I don't like dogs (I'm scared of dogs) so I couldn't handle training a dog anyway, but I also don't think getting an untrained dog would have worked as well for them. With the service dog process, we met the dog several times, prior to bringing him home, and my kids were able to bond with the dog without him "invading" their space (they're kinda territorial about their home...). I think if we'd just brought him home and he was running around breaking everything and peeing on the floor and barking... they wouldn't have liked him at all. It was important that he was always trained and calm. But I don't know if you need the dog for the same purposes that we do... I think getting a regular dog would also work for other purposes...

Anyway, we got some funding for our dog, and also did some fundraising, so we didn't end up paying it all (which we wouldn't have been able to do).


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29 Jul 2014, 8:40 am

We have 3 adopted dogs. A purebred mutt, a doxle, and a chihuahua.

Our mutt has been the most amazing dog ever! He's made a huge difference in each of my girls lives. When my little one (with aspergers) would have a meltdown he would sit patiently with her. He is over 13 now so he's got dementia (has a tendency to get lost in the yard, etc.) but is still so calm with her. He's always been there for all the girls regardless of whats going on and he was always very good at knowing when any of us where struggling/upset. Nothing like a 35lb dog coming over just to sit with you.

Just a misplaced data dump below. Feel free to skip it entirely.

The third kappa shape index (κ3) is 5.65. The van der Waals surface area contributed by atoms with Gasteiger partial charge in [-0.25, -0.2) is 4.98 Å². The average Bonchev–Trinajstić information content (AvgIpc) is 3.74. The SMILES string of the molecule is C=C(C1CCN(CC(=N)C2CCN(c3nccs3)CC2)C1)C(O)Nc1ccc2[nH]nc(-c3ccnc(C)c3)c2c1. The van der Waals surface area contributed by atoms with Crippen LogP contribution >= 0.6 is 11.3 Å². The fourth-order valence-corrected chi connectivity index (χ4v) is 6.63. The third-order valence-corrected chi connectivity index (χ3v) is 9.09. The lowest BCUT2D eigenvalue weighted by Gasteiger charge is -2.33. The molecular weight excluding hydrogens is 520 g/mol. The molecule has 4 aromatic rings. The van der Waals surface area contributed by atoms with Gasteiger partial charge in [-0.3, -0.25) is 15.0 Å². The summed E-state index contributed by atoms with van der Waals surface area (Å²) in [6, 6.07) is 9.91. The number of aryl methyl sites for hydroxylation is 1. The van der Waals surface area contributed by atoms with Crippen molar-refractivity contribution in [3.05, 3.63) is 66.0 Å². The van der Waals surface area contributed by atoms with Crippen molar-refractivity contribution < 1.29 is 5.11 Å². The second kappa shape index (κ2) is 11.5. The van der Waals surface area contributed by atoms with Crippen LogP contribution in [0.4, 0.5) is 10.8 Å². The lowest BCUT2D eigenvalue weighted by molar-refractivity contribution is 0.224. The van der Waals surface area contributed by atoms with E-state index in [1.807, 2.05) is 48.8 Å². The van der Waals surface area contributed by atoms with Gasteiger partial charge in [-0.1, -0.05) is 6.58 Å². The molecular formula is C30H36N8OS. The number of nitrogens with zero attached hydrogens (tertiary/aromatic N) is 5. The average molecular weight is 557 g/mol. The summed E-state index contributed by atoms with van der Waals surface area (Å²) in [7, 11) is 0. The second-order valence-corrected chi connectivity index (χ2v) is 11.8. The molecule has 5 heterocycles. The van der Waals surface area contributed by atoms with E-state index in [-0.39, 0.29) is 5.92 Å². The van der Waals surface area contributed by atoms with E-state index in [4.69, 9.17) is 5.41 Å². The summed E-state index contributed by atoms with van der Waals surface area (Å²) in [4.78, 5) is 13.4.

Our Doxle is also an amazing dog. She is younger (under 2) but is very patient with the girls. She had a good role model from the mutt. She is more hyper and sometimes when the younger two dogs play they will bark which can upset my little girl. However she will stop and she will give love when she knows my little one is upset. Meltdowns have only made her want to be close to my daughter.

The chihuahua is a chihuahua. Not my favorite breed. Think cat like. He will be with you when he wants and the rest of the day is mostly spent napping. (He was a guilt dog after my husband's many deployments... I wanted a nice big dog, kids wanted itty bitty.... I lost). I do like him but he is most definitely not my favorite. But he is good with the kids and when he's done he goes to a kennel to nap (kennels are off limits to the kids to provide the dogs with their own safe havens)